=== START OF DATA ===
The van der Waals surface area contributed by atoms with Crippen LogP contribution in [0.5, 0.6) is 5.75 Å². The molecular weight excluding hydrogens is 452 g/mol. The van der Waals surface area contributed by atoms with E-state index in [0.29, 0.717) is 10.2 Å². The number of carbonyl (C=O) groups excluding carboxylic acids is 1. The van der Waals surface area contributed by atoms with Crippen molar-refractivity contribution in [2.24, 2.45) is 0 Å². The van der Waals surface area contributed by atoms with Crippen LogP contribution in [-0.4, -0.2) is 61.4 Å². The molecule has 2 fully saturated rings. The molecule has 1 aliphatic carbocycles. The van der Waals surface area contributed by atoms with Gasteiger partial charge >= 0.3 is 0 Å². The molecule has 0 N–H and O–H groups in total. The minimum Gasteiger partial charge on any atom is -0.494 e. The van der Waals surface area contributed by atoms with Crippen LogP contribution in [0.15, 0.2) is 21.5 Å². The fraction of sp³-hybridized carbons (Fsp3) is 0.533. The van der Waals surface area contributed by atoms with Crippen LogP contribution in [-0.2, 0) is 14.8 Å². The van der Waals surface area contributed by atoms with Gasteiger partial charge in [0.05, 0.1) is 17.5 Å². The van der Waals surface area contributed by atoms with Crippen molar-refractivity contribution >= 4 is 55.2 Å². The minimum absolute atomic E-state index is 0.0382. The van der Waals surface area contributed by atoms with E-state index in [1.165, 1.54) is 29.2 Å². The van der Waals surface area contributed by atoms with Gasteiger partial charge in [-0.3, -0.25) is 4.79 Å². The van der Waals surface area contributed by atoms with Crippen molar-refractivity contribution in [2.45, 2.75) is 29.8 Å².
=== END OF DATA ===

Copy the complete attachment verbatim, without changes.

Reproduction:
The van der Waals surface area contributed by atoms with Crippen LogP contribution in [0.5, 0.6) is 5.75 Å². The molecular weight excluding hydrogens is 452 g/mol. The van der Waals surface area contributed by atoms with E-state index in [0.29, 0.717) is 10.2 Å². The number of carbonyl (C=O) groups excluding carboxylic acids is 1. The van der Waals surface area contributed by atoms with Crippen molar-refractivity contribution in [2.24, 2.45) is 0 Å². The van der Waals surface area contributed by atoms with Crippen LogP contribution in [-0.4, -0.2) is 61.4 Å². The molecule has 2 fully saturated rings. The molecule has 1 aliphatic carbocycles. The van der Waals surface area contributed by atoms with Gasteiger partial charge >= 0.3 is 0 Å². The molecule has 0 N–H and O–H groups in total. The minimum Gasteiger partial charge on any atom is -0.494 e. The van der Waals surface area contributed by atoms with Crippen LogP contribution in [0.15, 0.2) is 21.5 Å². The fraction of sp³-hybridized carbons (Fsp3) is 0.533. The van der Waals surface area contributed by atoms with Crippen LogP contribution in [-0.2, 0) is 14.8 Å². The van der Waals surface area contributed by atoms with Gasteiger partial charge in [0.05, 0.1) is 17.5 Å². The van der Waals surface area contributed by atoms with Crippen molar-refractivity contribution >= 4 is 55.2 Å². The minimum absolute atomic E-state index is 0.0382. The van der Waals surface area contributed by atoms with E-state index in [1.165, 1.54) is 29.2 Å². The van der Waals surface area contributed by atoms with Gasteiger partial charge in [-0.3, -0.25) is 4.79 Å². The van der Waals surface area contributed by atoms with Crippen molar-refractivity contribution in [2.45, 2.75) is 29.8 Å².